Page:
Table of Contents
Why is it important to talk about race and racism?
In engaging on topics around race, racism, and racial justice, this is particularly important. We all know that people throughout the country are in very different places when it comes to their understanding of racial justice issues and their willingness to talk about them.
Why do we need to work with different ethnic groups?
Whether you want to make sure your children get a good education, bring quality health care into your communities, or promote economic development, there is a good chance you will need to work with people from several different racial, language, ethnic, or economic groups.
Why do we need to talk about racial justice?
Please note that while there are many reasons to communicate with various audiences about racial justice issues, this memo focuses on messaging with the primary goal of persuading them toward action. There are many times when people need to communicate their anger, frustration, and pain to the world and to speak truth to power.
What are some common themes in the conversation about race?
The point in doing this is not to argue against each theme point by point, but to understand what stories are happening in people’s heads when we try to start a productive conversation. A few common themes include: The idea that racism is “largely” over or dying out over time. People of color are obsessed with race.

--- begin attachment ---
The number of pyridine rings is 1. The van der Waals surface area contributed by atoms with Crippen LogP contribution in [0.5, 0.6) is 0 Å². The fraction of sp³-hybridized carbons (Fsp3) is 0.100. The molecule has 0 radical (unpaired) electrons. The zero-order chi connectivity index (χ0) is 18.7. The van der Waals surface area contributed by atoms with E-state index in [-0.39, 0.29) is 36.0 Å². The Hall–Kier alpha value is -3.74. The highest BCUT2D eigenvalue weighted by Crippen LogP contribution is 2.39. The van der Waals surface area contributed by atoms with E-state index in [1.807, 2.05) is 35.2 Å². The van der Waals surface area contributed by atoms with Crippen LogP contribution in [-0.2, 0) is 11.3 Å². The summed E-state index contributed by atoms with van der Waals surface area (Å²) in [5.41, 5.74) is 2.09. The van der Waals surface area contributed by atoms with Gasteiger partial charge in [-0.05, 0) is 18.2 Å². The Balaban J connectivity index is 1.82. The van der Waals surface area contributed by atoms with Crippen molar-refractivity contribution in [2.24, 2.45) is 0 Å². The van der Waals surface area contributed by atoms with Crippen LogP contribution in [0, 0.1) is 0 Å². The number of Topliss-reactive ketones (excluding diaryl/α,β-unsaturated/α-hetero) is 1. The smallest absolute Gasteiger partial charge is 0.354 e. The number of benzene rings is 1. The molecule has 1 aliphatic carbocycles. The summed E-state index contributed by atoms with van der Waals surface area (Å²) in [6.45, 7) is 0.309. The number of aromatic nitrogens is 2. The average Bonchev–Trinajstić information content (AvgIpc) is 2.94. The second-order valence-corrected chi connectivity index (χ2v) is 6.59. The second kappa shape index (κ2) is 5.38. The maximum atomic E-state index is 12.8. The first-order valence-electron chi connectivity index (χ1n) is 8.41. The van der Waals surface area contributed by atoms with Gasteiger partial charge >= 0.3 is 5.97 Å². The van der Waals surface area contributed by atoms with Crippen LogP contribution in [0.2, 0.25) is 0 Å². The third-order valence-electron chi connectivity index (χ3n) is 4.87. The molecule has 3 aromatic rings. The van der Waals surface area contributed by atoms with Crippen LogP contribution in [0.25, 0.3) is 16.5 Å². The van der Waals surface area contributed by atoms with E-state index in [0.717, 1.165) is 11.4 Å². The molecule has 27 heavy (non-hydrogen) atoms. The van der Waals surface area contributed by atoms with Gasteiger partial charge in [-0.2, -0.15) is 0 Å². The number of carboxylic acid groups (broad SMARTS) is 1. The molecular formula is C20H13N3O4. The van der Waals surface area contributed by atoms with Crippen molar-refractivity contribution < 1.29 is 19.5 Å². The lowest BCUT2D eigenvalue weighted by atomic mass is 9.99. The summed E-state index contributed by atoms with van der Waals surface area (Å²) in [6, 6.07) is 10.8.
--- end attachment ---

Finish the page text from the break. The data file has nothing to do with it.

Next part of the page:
Do you think racism is a right or wrong issue?
When it concerns racism, after all, very few people would be in dispute about right and wrong. With the exception of extremists, no one would wish to endorse racism; just about all of us know nasty racist behaviour when we see it.
What’s the most common theme in talking about racism?
A few common themes include: The idea that racism is “largely” over or dying out over time. People of color are obsessed with race. Alleging discrimination is itself racist and divisive. Claiming discrimination is “playing the race card,” opportunistic, hypocritical demagoguery.
Can a person be held responsible for racism?
For then, it becomes too easy merely to blame “the system,” whatever that system may be. There can never be any responsibility attributed to racism – you could never hold anyone accountable for racism – because it is all a product of intangible social and political forces.